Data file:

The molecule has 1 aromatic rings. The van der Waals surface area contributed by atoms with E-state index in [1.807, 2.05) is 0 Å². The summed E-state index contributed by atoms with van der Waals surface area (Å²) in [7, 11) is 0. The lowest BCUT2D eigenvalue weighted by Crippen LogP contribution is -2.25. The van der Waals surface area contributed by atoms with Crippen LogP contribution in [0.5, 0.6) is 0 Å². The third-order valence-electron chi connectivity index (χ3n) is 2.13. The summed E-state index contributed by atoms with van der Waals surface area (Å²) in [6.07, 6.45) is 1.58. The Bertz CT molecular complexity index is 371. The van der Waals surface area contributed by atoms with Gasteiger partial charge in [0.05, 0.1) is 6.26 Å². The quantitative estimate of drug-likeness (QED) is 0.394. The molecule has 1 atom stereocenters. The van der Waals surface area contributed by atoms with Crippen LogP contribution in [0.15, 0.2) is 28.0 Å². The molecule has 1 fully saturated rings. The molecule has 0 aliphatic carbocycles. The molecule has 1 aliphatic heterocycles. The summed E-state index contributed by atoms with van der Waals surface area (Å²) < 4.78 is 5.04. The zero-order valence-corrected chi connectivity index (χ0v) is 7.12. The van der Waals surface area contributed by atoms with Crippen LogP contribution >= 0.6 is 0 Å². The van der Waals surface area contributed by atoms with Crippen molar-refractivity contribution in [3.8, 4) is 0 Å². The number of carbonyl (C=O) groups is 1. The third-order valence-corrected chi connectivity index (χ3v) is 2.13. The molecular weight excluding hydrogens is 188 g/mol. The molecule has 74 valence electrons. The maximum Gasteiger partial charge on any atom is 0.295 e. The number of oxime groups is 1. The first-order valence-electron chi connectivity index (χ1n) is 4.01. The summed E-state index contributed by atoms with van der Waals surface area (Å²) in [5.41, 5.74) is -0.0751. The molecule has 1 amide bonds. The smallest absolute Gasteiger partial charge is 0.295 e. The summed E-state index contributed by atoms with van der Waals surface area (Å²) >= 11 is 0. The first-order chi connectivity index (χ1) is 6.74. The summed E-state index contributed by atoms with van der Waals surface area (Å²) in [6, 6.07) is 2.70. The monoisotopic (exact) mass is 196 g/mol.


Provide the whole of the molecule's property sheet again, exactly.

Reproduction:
The molecule has 1 aromatic rings. The van der Waals surface area contributed by atoms with E-state index in [1.807, 2.05) is 0 Å². The summed E-state index contributed by atoms with van der Waals surface area (Å²) in [7, 11) is 0. The lowest BCUT2D eigenvalue weighted by Crippen LogP contribution is -2.25. The van der Waals surface area contributed by atoms with Crippen LogP contribution in [0.5, 0.6) is 0 Å². The third-order valence-electron chi connectivity index (χ3n) is 2.13. The summed E-state index contributed by atoms with van der Waals surface area (Å²) in [6.07, 6.45) is 1.58. The Bertz CT molecular complexity index is 371. The van der Waals surface area contributed by atoms with Gasteiger partial charge in [0.05, 0.1) is 6.26 Å². The quantitative estimate of drug-likeness (QED) is 0.394. The molecule has 1 atom stereocenters. The van der Waals surface area contributed by atoms with Crippen LogP contribution in [0.15, 0.2) is 28.0 Å². The molecule has 1 fully saturated rings. The molecule has 0 aliphatic carbocycles. The molecule has 1 aliphatic heterocycles. The summed E-state index contributed by atoms with van der Waals surface area (Å²) < 4.78 is 5.04. The zero-order valence-corrected chi connectivity index (χ0v) is 7.12. The van der Waals surface area contributed by atoms with Crippen LogP contribution >= 0.6 is 0 Å². The van der Waals surface area contributed by atoms with Crippen molar-refractivity contribution in [3.8, 4) is 0 Å². The number of carbonyl (C=O) groups is 1. The third-order valence-corrected chi connectivity index (χ3v) is 2.13. The molecular weight excluding hydrogens is 188 g/mol. The molecule has 74 valence electrons. The maximum Gasteiger partial charge on any atom is 0.295 e. The number of oxime groups is 1. The first-order valence-electron chi connectivity index (χ1n) is 4.01. The summed E-state index contributed by atoms with van der Waals surface area (Å²) in [5.41, 5.74) is -0.0751. The molecule has 1 amide bonds. The smallest absolute Gasteiger partial charge is 0.295 e. The summed E-state index contributed by atoms with van der Waals surface area (Å²) >= 11 is 0. The first-order chi connectivity index (χ1) is 6.74. The summed E-state index contributed by atoms with van der Waals surface area (Å²) in [6, 6.07) is 2.70. The monoisotopic (exact) mass is 196 g/mol.